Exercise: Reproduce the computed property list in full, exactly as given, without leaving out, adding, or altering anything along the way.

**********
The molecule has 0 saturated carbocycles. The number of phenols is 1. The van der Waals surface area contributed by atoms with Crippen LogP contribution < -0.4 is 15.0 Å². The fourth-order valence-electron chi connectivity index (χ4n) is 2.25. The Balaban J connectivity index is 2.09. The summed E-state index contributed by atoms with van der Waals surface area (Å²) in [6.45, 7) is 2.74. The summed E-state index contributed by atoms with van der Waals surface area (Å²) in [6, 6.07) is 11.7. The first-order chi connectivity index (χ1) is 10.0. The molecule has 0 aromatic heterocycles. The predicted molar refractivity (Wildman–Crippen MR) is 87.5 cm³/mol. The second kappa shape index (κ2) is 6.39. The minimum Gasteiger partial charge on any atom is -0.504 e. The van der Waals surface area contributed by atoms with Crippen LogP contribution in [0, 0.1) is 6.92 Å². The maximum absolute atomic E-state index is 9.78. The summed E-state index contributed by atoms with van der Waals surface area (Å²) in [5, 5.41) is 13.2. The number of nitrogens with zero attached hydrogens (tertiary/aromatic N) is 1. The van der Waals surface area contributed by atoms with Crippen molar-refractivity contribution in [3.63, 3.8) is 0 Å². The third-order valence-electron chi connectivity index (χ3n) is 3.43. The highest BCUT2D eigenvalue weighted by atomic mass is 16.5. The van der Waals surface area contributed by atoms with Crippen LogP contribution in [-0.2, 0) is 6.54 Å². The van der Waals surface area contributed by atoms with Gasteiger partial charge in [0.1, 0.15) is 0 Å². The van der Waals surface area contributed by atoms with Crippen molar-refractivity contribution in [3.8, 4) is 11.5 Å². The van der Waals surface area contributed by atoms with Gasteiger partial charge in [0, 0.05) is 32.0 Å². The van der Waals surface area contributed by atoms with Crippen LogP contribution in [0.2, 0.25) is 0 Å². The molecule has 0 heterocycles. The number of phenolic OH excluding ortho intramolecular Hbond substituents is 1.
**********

The molecule has 0 saturated carbocycles. The number of phenols is 1. The van der Waals surface area contributed by atoms with Crippen LogP contribution < -0.4 is 15.0 Å². The fourth-order valence-electron chi connectivity index (χ4n) is 2.25. The Balaban J connectivity index is 2.09. The summed E-state index contributed by atoms with van der Waals surface area (Å²) in [6.45, 7) is 2.74. The summed E-state index contributed by atoms with van der Waals surface area (Å²) in [6, 6.07) is 11.7. The first-order chi connectivity index (χ1) is 10.0. The molecule has 0 aromatic heterocycles. The predicted molar refractivity (Wildman–Crippen MR) is 87.5 cm³/mol. The second kappa shape index (κ2) is 6.39. The minimum Gasteiger partial charge on any atom is -0.504 e. The van der Waals surface area contributed by atoms with Crippen LogP contribution in [0, 0.1) is 6.92 Å². The maximum absolute atomic E-state index is 9.78. The summed E-state index contributed by atoms with van der Waals surface area (Å²) in [5, 5.41) is 13.2. The number of nitrogens with zero attached hydrogens (tertiary/aromatic N) is 1. The van der Waals surface area contributed by atoms with Crippen molar-refractivity contribution in [3.63, 3.8) is 0 Å². The third-order valence-electron chi connectivity index (χ3n) is 3.43. The highest BCUT2D eigenvalue weighted by atomic mass is 16.5. The van der Waals surface area contributed by atoms with Crippen LogP contribution in [-0.2, 0) is 6.54 Å². The van der Waals surface area contributed by atoms with Gasteiger partial charge in [0.1, 0.15) is 0 Å². The van der Waals surface area contributed by atoms with Crippen molar-refractivity contribution in [3.8, 4) is 11.5 Å². The van der Waals surface area contributed by atoms with Gasteiger partial charge in [0, 0.05) is 32.0 Å². The van der Waals surface area contributed by atoms with Crippen LogP contribution in [0.2, 0.25) is 0 Å². The molecule has 0 heterocycles. The number of phenolic OH excluding ortho intramolecular Hbond substituents is 1.